Maryland lawmakers by Monday afternoon had settled on a compromise in setting up its sports gambling industry.
After having differing viewpoints over the past few weeks on how many licenses should be issued for in-person and online betting, the House of Delegates and state Senate found common ground, according to the Baltimore Sun:
The final plan will feature in-person licenses for sports betting granted to casinos, the Laurel Park and Pimlico Race Course thoroughbred racing tracks, and the stadiums for the Baltimore Orioles, Baltimore Ravens and Washington Football Team.
Senate changes to a House sports betting bill authorizes daily wagering at Baltimore’s professional sports stadiums. The newly amended legislation allows for an unlimited number of digital and in-person betting licenses in five categories.
“Our objective is to make sure that we stay competitive with our neighboring states, making sure that Maryland tax dollars are returning back to the state also ensuring that we are investing in our children’s education future,” Sen. Craig Zucker, D-Floor Manager, said.
Class A licenses include in-person betting at all the state’s casinos and Maryland horse-racing tracks.
“In the springtime, up in the Baltimore, Harford County area, they have the point-to-point races, like, the Hunt Cup, My Ladies Manor, is it possible for one of these companies that have a license to come out and set up a temporary booth,” said Sen. J.B. Jennings, R-Baltimore and Harford counties.
Maryland expects to add up to 30 in-person betting licenses for off-track betting facilities, the Maryland State Fairgrounds in Timonium and large bingo halls, with up to 60 licenses issued for mobile and online sports betting.
“I think it’s very inclusive, transparent, and this was a collaborative effort with the House and all involved,” Zucker said, adding that the hopes are to have some operators in place by the start of the NFL season, and definitely by the 2022 Super Bowl.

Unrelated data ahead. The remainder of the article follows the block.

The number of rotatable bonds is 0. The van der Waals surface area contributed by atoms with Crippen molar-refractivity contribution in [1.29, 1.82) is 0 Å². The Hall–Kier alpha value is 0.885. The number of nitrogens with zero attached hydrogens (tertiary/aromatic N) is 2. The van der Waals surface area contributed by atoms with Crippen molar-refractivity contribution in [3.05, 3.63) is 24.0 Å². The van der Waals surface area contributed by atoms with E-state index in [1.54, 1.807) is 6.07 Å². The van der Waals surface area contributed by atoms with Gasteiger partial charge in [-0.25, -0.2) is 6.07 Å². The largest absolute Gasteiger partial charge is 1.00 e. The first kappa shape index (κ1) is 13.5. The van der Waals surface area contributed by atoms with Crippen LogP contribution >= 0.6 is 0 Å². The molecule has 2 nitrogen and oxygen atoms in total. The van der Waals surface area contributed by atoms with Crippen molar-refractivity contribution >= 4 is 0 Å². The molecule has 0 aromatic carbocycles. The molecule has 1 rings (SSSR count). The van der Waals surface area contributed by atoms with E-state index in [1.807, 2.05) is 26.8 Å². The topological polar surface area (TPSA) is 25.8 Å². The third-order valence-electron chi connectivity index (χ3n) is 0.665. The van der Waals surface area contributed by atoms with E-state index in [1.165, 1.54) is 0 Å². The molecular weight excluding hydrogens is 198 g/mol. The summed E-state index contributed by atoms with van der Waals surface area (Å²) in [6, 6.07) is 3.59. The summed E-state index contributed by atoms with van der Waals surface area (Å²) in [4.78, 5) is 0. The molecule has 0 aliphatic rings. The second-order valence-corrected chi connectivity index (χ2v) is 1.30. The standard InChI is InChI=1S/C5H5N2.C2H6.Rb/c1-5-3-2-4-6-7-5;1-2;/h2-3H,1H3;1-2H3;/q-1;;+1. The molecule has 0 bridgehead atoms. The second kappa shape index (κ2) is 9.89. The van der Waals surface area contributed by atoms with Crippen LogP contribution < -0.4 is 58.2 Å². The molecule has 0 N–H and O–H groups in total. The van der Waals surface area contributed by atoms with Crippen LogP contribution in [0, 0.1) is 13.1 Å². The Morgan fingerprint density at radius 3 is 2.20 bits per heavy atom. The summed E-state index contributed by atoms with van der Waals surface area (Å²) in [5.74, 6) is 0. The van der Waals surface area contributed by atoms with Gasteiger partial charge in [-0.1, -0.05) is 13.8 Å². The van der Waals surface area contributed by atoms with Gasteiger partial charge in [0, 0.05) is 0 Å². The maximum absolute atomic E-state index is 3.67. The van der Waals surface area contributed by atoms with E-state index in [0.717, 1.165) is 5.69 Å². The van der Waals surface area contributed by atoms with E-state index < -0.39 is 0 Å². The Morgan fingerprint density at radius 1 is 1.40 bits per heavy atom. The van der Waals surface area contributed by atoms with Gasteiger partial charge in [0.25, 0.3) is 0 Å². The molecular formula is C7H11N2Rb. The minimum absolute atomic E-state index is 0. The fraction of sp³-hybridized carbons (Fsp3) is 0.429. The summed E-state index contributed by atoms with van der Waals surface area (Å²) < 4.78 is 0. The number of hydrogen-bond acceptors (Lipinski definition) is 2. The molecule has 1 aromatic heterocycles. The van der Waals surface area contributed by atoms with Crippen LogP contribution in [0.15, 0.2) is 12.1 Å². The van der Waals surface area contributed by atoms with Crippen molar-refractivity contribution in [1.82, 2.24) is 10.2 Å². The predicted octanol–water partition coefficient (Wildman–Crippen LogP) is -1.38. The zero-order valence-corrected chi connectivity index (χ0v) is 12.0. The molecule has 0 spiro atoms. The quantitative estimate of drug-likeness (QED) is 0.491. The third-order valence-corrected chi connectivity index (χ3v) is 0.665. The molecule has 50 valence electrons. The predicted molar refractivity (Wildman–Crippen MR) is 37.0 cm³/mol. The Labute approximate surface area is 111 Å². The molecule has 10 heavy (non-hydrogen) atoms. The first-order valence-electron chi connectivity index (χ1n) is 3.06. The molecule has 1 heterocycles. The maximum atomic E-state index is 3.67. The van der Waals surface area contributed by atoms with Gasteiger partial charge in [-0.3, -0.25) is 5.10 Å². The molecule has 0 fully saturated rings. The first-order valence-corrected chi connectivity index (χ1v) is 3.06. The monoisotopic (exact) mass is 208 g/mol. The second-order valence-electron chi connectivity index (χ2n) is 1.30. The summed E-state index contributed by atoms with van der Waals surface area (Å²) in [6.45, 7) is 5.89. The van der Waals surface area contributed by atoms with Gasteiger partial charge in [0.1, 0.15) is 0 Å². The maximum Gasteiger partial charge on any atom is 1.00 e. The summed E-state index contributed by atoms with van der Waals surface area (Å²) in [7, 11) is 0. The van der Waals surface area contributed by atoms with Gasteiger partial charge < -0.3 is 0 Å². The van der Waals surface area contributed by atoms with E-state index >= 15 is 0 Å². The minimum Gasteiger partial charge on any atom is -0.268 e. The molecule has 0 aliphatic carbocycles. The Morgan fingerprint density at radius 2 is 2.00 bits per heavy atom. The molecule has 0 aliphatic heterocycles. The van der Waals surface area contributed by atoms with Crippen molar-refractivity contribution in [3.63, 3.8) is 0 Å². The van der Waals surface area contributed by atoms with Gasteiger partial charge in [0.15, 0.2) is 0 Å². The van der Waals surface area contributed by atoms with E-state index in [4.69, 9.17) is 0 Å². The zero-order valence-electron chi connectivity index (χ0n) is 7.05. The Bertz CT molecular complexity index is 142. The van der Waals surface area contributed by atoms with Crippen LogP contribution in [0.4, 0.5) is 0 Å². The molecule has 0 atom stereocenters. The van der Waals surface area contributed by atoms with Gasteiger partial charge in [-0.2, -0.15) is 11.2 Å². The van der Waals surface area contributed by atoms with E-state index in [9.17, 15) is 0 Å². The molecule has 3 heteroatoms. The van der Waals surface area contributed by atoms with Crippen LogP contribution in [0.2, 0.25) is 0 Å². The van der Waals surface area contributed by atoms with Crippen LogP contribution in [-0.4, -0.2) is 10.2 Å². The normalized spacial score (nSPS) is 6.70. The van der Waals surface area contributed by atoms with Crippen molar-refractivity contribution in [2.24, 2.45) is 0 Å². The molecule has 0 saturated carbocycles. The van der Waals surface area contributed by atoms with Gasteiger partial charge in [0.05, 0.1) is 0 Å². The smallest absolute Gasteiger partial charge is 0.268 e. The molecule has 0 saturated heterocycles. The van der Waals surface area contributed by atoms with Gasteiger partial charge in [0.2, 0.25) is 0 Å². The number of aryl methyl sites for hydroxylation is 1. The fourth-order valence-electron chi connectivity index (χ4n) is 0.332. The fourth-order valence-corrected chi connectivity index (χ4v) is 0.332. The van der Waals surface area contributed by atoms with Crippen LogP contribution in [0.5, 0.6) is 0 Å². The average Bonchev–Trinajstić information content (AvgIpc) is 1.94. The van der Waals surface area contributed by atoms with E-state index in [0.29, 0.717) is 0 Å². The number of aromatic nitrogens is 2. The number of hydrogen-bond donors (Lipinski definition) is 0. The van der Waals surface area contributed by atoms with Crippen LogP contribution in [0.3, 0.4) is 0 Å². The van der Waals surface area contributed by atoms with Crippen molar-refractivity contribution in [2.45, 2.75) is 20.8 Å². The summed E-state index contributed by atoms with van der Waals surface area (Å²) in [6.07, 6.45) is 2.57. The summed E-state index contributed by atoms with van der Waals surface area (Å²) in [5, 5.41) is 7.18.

All companies would pay a tax of 15% of their sports betting revenues, with the money largely dedicated to public schools. The state is expected to take in about $20 million per year in such taxes.
Indiana Returns to a Favorable Trend
The sports betting numbers grew again in Indiana, with an increase to $316 million in March betting handle, though January still holds the best-month stats.
Not surprisingly, the year-over-year comparison looked impressive: An increase of more than $240 million – up over 300% — from March 2020 when casinos were forced to close due to the pandemic.
But Indiana also saw a rise of 15.6% over its February numbers.
According to the Indiana Gaming Commission, the January numbers still reign supreme.
Adjusted gross revenue for January totaled $29.3 million, up 127.1% from the same month last year, while the amount was also 15.8% higher than the previous record of $25.3 million set in November 2020.
Sports bettors wagered $348.2 million in January, more than double the $170.8 million bet in January 2020, and up 11.2% from December 2020.